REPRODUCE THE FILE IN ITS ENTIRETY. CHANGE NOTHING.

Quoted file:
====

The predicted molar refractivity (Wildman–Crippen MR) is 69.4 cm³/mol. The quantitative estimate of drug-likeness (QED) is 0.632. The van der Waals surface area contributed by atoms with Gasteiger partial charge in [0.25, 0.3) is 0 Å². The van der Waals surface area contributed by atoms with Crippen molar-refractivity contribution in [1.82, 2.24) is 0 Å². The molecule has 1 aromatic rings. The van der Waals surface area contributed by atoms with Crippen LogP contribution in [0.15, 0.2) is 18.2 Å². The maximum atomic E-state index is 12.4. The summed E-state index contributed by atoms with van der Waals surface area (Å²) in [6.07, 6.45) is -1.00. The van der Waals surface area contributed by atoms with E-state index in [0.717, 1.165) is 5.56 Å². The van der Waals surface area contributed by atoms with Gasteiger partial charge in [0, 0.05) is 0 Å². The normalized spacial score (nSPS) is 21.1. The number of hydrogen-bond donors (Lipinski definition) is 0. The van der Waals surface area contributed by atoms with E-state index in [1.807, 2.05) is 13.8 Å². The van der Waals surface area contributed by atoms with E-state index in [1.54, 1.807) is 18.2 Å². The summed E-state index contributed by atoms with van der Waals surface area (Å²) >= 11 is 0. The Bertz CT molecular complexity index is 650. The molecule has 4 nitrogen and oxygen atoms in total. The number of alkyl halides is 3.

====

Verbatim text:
The predicted molar refractivity (Wildman–Crippen MR) is 69.4 cm³/mol. The quantitative estimate of drug-likeness (QED) is 0.632. The van der Waals surface area contributed by atoms with Gasteiger partial charge in [0.25, 0.3) is 0 Å². The van der Waals surface area contributed by atoms with Crippen molar-refractivity contribution in [1.82, 2.24) is 0 Å². The molecule has 1 aromatic rings. The van der Waals surface area contributed by atoms with Crippen LogP contribution in [0.15, 0.2) is 18.2 Å². The maximum atomic E-state index is 12.4. The summed E-state index contributed by atoms with van der Waals surface area (Å²) in [6.07, 6.45) is -1.00. The van der Waals surface area contributed by atoms with E-state index in [0.717, 1.165) is 5.56 Å². The van der Waals surface area contributed by atoms with Gasteiger partial charge in [0, 0.05) is 0 Å². The normalized spacial score (nSPS) is 21.1. The number of hydrogen-bond donors (Lipinski definition) is 0. The van der Waals surface area contributed by atoms with E-state index in [1.807, 2.05) is 13.8 Å². The van der Waals surface area contributed by atoms with E-state index in [1.54, 1.807) is 18.2 Å². The summed E-state index contributed by atoms with van der Waals surface area (Å²) >= 11 is 0. The Bertz CT molecular complexity index is 650. The molecule has 4 nitrogen and oxygen atoms in total. The number of alkyl halides is 3.